These Should Be The Key Steps In Your Business Continuity Management Cycle
Strong business continuity management helps ensure that your company will keep functioning even when hit with a serious IT disaster. Businesses frequently name cyber attacks as a top threat, but there are other potential disasters as well, including IT infrastructure malfunctions and employee error and negligence.
How do you keep your business running under such circumstances? Consider how different steps of the business continuity management cycle come together to give you resilience against attacks:
Coming up with a coherent plan. Develop your business continuity plan based on the specific needs of your company and its key functions, the details of your IT-step, and the likelihood of various risks you face. The plan requires active involvement from your company’s management and should extend to partners and vendors; employee training is also an important part of it, with employees assigned specific responsibilities during disasters. Make sure to check that your plan works; for example, if part of your plan involves restoring data backups, does the restoration process go as expected, or is it slower and more inconsistent than you can afford?
Maintaining channels of communication. Before any disaster strikes, you’ll need to prepare channels of reliable communication between employees and between your company and individuals and organizations outside of it (ranging from customers to first responders to business partners). What kinds of messages will you send, and when? If your email system is down, can you rely on texts? Consider all possibilities.
Initiating a response. Once a disaster has struck, your plan should specify how your company reacts. This will depend on the nature of the disaster. For example, a physical disaster such as a violent weather phenomenon could prompt an evacuation, with employees ultimately working from outside your office to keep your business running. Your business continuity plan should specify responsibilities, so that there isn’t confusion about who needs to handle what.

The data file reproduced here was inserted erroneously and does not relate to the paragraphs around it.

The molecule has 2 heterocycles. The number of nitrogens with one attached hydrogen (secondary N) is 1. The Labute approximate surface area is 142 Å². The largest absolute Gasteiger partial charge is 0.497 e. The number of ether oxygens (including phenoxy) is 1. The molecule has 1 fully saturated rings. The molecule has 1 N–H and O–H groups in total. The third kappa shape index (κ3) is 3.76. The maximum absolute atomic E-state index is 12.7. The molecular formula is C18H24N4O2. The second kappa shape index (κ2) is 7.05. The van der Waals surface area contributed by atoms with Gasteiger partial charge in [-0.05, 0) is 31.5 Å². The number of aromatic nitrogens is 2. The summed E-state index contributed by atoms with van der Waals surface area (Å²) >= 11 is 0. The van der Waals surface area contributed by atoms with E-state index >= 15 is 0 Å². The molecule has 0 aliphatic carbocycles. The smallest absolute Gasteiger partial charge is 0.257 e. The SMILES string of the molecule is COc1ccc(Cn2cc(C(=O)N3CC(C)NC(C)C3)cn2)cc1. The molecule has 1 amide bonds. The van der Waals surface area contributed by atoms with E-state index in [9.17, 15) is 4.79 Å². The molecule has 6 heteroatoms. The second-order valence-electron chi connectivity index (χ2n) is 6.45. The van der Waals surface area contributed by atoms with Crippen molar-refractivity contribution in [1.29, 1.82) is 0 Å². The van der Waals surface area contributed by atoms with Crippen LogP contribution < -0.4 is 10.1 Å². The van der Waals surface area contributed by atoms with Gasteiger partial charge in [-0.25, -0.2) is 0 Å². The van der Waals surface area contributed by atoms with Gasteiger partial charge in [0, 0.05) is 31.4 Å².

Ensuring recovery. If a disaster has knocked your internet out, sent malware rampaging through your systems, or damaged your office equipment, what are the steps you need to take for recovery? At this point, you’d be retrieving or restoring data backups, for instance, or switching to backup systems. Disasters vary in the kind of recovery they require.
Resuming business. After the response and recovery, you should be at a point where you can function as a business, particularly when it comes to your most critical applications and services. This is also an opportunity to look back and see how your preparation and response could have been stronger; you can then make the appropriate changes to your business continuity plan.
Business continuity management encompasses this whole process; it’s vital, if you want to avoid prolonged downtime and permanent destruction of data following a disaster.
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